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Psalm 57:1 TMB
<> Be merciful unto me, O God, be merciful unto me, for my soul trusteth in Thee. Yea, in the shadow of Thy wings will I make my refuge until these calamities pass by.
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Psalm 57:1 TNIV
Have mercy on me, my God, have mercy on me, for in you I take refuge. I will take refuge in the shadow of your wings until the disaster has passed.
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Psalm 57:1 WEB
<> Be merciful to me, God, be merciful to me, For my soul takes refuge in you. Yes, in the shadow of your wings, I will take refuge, Until disaster has passed.
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Psalm 57:1 WYC
To the victory, lose thou not the seemly song, either the sweet song, of David, when he fled from the face of Saul into the den. God, have mercy on me, have thou mercy on me; for my soul trusteth in thee. And I shall hope in the shadow of thy wings; till wickedness pass. (To victory, destroy thou not the comely song, or the sweet song, of David, when he fled from the face of Saul into the cave. God, have mercy on me, have thou mercy on me; for my soul trusteth in thee. And I shall trust in the shadow of thy wings, until all wickedness pass by.)
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Psalm 57:1 YLT
To the Overseer. -- `Destroy not.' -- A secret treasure of David, in his fleeing from the face of Saul into a cave. Favour me, O God, favour me, For in Thee is my soul trusting, And in the shadow of Thy wings I trust, Until the calamities pass over.
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Psalms 57 Commentary - Matthew Henry Commentary on the Whole Bible (Concise)

Chapter 57

David begins with prayer and complaint. (1-6) He concludes with joy and praise. (7-11)

Verses 1-6 All David's dependence is upon God. The most eminent believers need often repeat the publican's prayer, "God be merciful to me a sinner." But if our souls trust in the Lord, this may assure us, in our utmost dangers, that our calamities will at length be overpast, and in the mean time, by faith and prayer, we must make him our refuge. Though God be most high, yet he condescends so low, as to take care that all things are made to work for good to his people. This is a good reason why we should pray earnestly. Look which way we will on this earth, refuge fails, no help appears; but we may look for it from heaven. If we have fled from the wrath to come, unto Jesus Christ, he that performed all things needful to purchase the salvation of his people, will do for us and in us all things needful for our enjoyment of it. It made David droop to think there should be those that bore him so much ill-will. But the mischief they designed against him, returned on themselves. And when David was in the greatest distress and disgrace, he did not pray, Lord, exalt me, but, Lord, exalt thine own name. Our best encouragement in prayer, is taken from the glory of God, and to that, more than to our own comfort, we should have regard in all our petitions for mercy.

Verses 7-11 By lively faith, David's prayers and complaints are at once turned into praises. His heart is fixed; it is prepared for every event, being stayed upon God. If by the grace of God we are brought into this even, composed frame of mind, we have great reason to be thankful. Nothing is done to purpose, in religion, unless it is done with the heart. The heart must be fixed for the duty, put in frame for it; fixed in the duty by close attention. Our tongue is our glory, and never more so than when praising God; dull and sleepy devotions will never be acceptable to God. Let us awake early in the morning, to begin the day with God; early in the beginning of a mercy. When God comes toward us with his favours, let us go forth to meet him with our praises. David desired to bring others to join in praising God; and in his psalms, he is still praising God among the people, singing to Him among the nations. Let us seek to have our hearts fixed to praise his boundless mercy and unfailing faithfulness; and to glorify him with body, soul, and spirit, which are his. Let us earnestly pray that the blessings of the gospel may be sent through every land.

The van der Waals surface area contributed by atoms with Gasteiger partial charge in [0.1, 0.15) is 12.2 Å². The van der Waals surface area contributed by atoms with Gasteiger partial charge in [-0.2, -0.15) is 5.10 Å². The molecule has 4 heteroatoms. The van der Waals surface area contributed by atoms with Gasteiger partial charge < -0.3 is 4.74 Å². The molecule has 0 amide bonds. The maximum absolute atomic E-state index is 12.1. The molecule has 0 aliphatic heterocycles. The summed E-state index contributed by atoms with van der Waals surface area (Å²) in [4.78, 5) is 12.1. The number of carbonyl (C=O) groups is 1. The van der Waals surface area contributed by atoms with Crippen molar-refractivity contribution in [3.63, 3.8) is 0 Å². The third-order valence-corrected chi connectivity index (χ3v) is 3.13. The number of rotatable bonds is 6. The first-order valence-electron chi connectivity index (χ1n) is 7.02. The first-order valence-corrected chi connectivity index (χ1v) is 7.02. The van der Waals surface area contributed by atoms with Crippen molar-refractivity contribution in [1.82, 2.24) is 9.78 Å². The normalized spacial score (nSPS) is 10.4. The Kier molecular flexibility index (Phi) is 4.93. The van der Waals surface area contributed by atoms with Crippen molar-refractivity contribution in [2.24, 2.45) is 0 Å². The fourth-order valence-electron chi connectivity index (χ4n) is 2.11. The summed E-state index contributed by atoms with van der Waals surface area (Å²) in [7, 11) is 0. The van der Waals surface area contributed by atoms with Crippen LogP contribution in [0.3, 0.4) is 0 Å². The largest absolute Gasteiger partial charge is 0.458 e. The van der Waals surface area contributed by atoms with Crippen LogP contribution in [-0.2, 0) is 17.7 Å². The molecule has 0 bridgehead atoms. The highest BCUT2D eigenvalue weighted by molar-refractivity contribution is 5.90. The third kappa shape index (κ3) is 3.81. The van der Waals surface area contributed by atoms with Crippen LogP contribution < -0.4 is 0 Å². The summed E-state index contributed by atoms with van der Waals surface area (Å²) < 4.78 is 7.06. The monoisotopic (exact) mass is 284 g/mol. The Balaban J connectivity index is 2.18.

Psalms 57 Commentary - Commentary Critical and Explanatory on the Whole Bible

PSALM 57

Psalms 57:1-11 . Altaschith--or, "Destroy not." This is perhaps an enigmatical allusion to the critical circumstances connected with the history, for which compare 1 Samuel 22:1 , 26:1-3 . In Moses' prayer ( Deuteronomy 9:26 ) it is a prominent petition deprecating God's anger against the people. This explanation suits the fifty-eighth and fifty-ninth also. Asaph uses it for the seventy-fifth, in the scope of which there is allusion to some emergency. an earnest cry for divine aid, the Psalmist adds, as often, the language of praise, in the assured hope of a favorable hearing.

1. my soul--or self, or life, which is threatened.
shadow of thy wings--( Psalms 17:8 , 36:7 ).
calamities--literally, "mischiefs" ( Psalms 52:2 , 55:10 ).

2. performeth--or, completes what He has begun.

3. from . . . swallow me up--that pants in rage after me ( Psalms 56:2 ).
mercy and . . . truth--( Psalms 25:10 , 36:5 ), as messengers ( Psalms 43:3 ) sent to deliver him.

4. The mingled figures of wild beasts ( Psalms 10:9 , 17:12 ) and weapons of war ( Psalms 11:2 ) heighten the picture of danger.
whose . . . tongue--or slanders.

5. This doxology illustrates his view of the connection of his deliverance with God's glory.

6. (Compare Psalms 7:15 , Psalms 9:15 Psalms 9:16 ).

7. I will . . . praise--both with voice and instrument.

8. Hence--he addresses his glory, or tongue ( Psalms 16:9 , 30:12 ), and his psaltery, or lute, and harp.
I myself . . . early--literally, "I will awaken dawn," poetically expressing his zeal and diligence.

9, 10. As His mercy and truth, so shall His praise, fill the universe.